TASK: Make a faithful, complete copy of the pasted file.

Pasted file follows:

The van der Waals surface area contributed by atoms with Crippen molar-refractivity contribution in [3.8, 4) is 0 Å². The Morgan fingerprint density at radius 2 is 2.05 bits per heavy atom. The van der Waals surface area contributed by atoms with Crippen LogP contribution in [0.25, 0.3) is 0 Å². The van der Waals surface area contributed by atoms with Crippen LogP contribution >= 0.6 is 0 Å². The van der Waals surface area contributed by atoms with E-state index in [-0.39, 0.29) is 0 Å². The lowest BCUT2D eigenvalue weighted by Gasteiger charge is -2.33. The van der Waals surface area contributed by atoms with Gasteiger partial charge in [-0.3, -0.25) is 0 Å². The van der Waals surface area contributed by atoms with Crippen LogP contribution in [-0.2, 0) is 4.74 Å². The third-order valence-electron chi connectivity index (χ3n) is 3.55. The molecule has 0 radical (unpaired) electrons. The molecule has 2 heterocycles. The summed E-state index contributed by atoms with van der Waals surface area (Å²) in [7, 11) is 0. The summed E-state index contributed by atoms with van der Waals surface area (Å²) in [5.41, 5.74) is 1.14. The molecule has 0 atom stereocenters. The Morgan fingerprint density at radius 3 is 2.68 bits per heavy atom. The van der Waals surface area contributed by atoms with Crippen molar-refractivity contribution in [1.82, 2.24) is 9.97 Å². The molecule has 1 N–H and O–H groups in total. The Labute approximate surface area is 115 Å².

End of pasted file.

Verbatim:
The van der Waals surface area contributed by atoms with Crippen molar-refractivity contribution in [3.8, 4) is 0 Å². The Morgan fingerprint density at radius 2 is 2.05 bits per heavy atom. The van der Waals surface area contributed by atoms with Crippen LogP contribution in [0.25, 0.3) is 0 Å². The van der Waals surface area contributed by atoms with Crippen LogP contribution >= 0.6 is 0 Å². The van der Waals surface area contributed by atoms with E-state index in [-0.39, 0.29) is 0 Å². The lowest BCUT2D eigenvalue weighted by Gasteiger charge is -2.33. The van der Waals surface area contributed by atoms with Gasteiger partial charge in [-0.3, -0.25) is 0 Å². The van der Waals surface area contributed by atoms with Crippen LogP contribution in [-0.2, 0) is 4.74 Å². The third-order valence-electron chi connectivity index (χ3n) is 3.55. The molecule has 0 radical (unpaired) electrons. The molecule has 2 heterocycles. The summed E-state index contributed by atoms with van der Waals surface area (Å²) in [7, 11) is 0. The summed E-state index contributed by atoms with van der Waals surface area (Å²) in [5.41, 5.74) is 1.14. The molecule has 0 atom stereocenters. The Morgan fingerprint density at radius 3 is 2.68 bits per heavy atom. The van der Waals surface area contributed by atoms with Crippen molar-refractivity contribution in [1.82, 2.24) is 9.97 Å². The molecule has 1 N–H and O–H groups in total. The Labute approximate surface area is 115 Å².